Intel Corp.
Bob Swan Banner Image Intel

Intel Names Successor CEO to Bob Swan

Jan. 13, 2021
Pat Gelsinger, his replacement, is credited with driving the creation of USB and Wi-Fi technology.

Intel Corp. announced January 13 that Bob Swan, its CEO since January 2019, will step down. Pat Gelsinger, a thirty-year Intel veteran and CEO of VMware, was appointed by Intel’s board to replace  Swan. Swan will continue to serve as CEO of the company until February 15.

Gelsinger’s long experience with the company makes him a return to form for Intel. Until Bob Swan became interim CEO in 2018 after predecessor Brian Krzanich left the company due to an affair, all of Intel’s CEOs were either lifelong Intel veterans or company founders.

In a statement, Gelsinger emphasized his personal connection to the company’s history and its founders, Robert Noyce and Gordon Moore. In a note to employees, Gelsinger wrote that he had the honor to be “mentored” by Intel’s founders and Andrew Grove, who served as Intel’s CEO from May 1987 to May 2005.

“Having begun my career at Intel and learned at the feet of Grove, Noyce and Moore, it’s my privilege and honor to return in this leadership capacity,” Gelsinger said in a statement. Gelsinger joined Intel when he was 18 years old, and he credited the company for shaping his entire career.

During Gelsinger’s initial 30-year stint at Intel, he became the company’s first chief technology officer and driving the creation of Universal Serial Bus (USB) and Wi-Fi technology. Most recently, Gelsinger has served since 2012 as CEO of VMware, a cloud infrastructure firm, where according to Intel he nearly tripled the company’s annual revenues.

Omar Ishrak, independent chairman of Intel’s board, called Gelsinger a “proven technology leader with a distinguished track record of innovation, talent development, and a deep knowledge of Intel.”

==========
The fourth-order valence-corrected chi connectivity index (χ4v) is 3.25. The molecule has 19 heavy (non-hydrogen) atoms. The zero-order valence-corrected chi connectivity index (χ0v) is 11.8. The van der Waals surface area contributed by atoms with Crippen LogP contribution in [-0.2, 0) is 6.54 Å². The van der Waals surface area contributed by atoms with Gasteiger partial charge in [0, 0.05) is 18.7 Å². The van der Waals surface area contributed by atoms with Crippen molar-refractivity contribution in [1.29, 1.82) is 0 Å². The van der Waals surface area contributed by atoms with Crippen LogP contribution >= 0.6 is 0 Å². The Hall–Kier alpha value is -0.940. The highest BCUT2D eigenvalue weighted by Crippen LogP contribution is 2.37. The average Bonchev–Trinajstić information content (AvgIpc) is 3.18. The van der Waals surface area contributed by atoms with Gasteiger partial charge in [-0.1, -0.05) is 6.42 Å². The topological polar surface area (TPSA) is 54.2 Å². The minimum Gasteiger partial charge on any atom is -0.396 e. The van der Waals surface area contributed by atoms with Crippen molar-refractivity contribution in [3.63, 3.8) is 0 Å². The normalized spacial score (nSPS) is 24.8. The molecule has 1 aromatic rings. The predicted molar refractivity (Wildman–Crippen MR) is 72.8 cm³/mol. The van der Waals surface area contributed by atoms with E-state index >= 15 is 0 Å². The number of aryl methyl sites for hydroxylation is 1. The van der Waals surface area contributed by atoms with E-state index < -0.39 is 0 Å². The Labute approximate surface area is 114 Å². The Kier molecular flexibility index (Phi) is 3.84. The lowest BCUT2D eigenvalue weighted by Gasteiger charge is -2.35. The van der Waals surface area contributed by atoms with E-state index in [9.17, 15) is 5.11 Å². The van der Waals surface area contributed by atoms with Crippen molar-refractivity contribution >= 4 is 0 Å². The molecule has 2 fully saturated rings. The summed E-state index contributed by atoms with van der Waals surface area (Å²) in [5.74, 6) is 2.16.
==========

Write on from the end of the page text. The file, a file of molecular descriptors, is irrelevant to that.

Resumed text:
“While Intel’s history is rich, the transformation from a CPU to multi-architecture XPU company is exciting and our opportunity as a world-leading semiconductor manufacturer is greater than it’s ever been,” Gelsinger wrote to employees before thanking Swan for his leadership of the electronics manufacturer.

Swan, in a statement, said Intel had made significant progress and was in a good place for a transition. “My goal over the past two years has been to position Intel for a new era of distributed intelligence, improving execution to strengthen our core CPU franchise and extending our reach to accelerate growth,” he said. “I am fully supportive of the board’s selection of Pat and have great confidence that, under his leadership and the rest of the management team, Intel will continue to lead the market as one of the world’s most influential technology companies.”

In a statement, Ishrak said he and the board “deeply appreciate” Swan’s performance at the company. “Under [Swan’s] leadership, Intel has made significant progress on its strategy to transform into a multi-architecture XPU company to capitalize on market shifts and extend Intel’s reach into fast-growing markets,” said Ishrak. 

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